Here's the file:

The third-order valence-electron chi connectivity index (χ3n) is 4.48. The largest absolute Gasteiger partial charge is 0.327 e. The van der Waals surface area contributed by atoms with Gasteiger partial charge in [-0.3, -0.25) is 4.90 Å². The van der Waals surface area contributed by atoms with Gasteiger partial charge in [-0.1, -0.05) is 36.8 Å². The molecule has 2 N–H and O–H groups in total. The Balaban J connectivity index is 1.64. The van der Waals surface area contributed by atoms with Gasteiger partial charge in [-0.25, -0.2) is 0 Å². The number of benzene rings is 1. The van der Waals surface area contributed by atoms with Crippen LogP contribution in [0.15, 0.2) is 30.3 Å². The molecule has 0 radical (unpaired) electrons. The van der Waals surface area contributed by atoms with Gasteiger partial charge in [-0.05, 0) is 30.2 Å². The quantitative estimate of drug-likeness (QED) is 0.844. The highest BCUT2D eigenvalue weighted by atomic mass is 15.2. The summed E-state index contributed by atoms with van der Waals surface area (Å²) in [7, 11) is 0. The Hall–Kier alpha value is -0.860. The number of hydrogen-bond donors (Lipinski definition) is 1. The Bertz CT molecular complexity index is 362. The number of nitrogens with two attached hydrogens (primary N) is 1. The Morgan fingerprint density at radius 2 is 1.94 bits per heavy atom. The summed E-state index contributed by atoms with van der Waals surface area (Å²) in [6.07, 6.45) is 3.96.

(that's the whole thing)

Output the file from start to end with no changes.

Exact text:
The third-order valence-electron chi connectivity index (χ3n) is 4.48. The largest absolute Gasteiger partial charge is 0.327 e. The van der Waals surface area contributed by atoms with Gasteiger partial charge in [-0.3, -0.25) is 4.90 Å². The van der Waals surface area contributed by atoms with Gasteiger partial charge in [-0.1, -0.05) is 36.8 Å². The molecule has 2 N–H and O–H groups in total. The Balaban J connectivity index is 1.64. The van der Waals surface area contributed by atoms with Gasteiger partial charge in [-0.25, -0.2) is 0 Å². The number of benzene rings is 1. The van der Waals surface area contributed by atoms with Crippen LogP contribution in [0.15, 0.2) is 30.3 Å². The molecule has 0 radical (unpaired) electrons. The van der Waals surface area contributed by atoms with Gasteiger partial charge in [-0.05, 0) is 30.2 Å². The quantitative estimate of drug-likeness (QED) is 0.844. The highest BCUT2D eigenvalue weighted by atomic mass is 15.2. The summed E-state index contributed by atoms with van der Waals surface area (Å²) in [7, 11) is 0. The Hall–Kier alpha value is -0.860. The number of hydrogen-bond donors (Lipinski definition) is 1. The Bertz CT molecular complexity index is 362. The number of nitrogens with two attached hydrogens (primary N) is 1. The Morgan fingerprint density at radius 2 is 1.94 bits per heavy atom. The summed E-state index contributed by atoms with van der Waals surface area (Å²) in [6.07, 6.45) is 3.96.